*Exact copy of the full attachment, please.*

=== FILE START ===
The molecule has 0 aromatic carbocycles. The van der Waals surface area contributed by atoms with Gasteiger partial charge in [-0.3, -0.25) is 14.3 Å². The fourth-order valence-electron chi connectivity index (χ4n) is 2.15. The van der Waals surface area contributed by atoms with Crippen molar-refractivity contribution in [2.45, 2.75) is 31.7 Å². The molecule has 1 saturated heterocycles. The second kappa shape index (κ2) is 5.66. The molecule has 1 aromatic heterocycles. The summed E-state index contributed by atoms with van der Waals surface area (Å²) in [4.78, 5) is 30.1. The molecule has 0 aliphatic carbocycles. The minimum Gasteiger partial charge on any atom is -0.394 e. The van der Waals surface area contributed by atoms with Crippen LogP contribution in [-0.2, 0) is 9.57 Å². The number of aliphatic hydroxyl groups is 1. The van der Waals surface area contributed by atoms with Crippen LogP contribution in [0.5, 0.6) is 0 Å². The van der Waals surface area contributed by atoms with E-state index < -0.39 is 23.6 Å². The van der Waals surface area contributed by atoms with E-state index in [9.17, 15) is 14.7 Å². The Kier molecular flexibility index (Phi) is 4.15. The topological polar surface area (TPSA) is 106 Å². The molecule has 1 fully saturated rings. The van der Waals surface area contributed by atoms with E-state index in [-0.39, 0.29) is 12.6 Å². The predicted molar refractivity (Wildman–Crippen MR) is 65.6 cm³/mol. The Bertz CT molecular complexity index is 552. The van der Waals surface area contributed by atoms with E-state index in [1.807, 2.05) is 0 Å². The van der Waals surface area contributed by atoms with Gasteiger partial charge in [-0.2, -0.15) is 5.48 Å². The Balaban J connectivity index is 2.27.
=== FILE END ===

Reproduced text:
The molecule has 0 aromatic carbocycles. The van der Waals surface area contributed by atoms with Gasteiger partial charge in [-0.3, -0.25) is 14.3 Å². The fourth-order valence-electron chi connectivity index (χ4n) is 2.15. The van der Waals surface area contributed by atoms with Crippen molar-refractivity contribution in [2.45, 2.75) is 31.7 Å². The molecule has 1 saturated heterocycles. The second kappa shape index (κ2) is 5.66. The molecule has 1 aromatic heterocycles. The summed E-state index contributed by atoms with van der Waals surface area (Å²) in [4.78, 5) is 30.1. The molecule has 0 aliphatic carbocycles. The minimum Gasteiger partial charge on any atom is -0.394 e. The van der Waals surface area contributed by atoms with Crippen LogP contribution in [-0.2, 0) is 9.57 Å². The number of aliphatic hydroxyl groups is 1. The van der Waals surface area contributed by atoms with Crippen LogP contribution in [0.5, 0.6) is 0 Å². The van der Waals surface area contributed by atoms with E-state index < -0.39 is 23.6 Å². The van der Waals surface area contributed by atoms with E-state index in [9.17, 15) is 14.7 Å². The Kier molecular flexibility index (Phi) is 4.15. The topological polar surface area (TPSA) is 106 Å². The molecule has 1 fully saturated rings. The van der Waals surface area contributed by atoms with E-state index in [-0.39, 0.29) is 12.6 Å². The predicted molar refractivity (Wildman–Crippen MR) is 65.6 cm³/mol. The Bertz CT molecular complexity index is 552. The van der Waals surface area contributed by atoms with E-state index in [1.807, 2.05) is 0 Å². The van der Waals surface area contributed by atoms with Gasteiger partial charge in [-0.2, -0.15) is 5.48 Å². The Balaban J connectivity index is 2.27.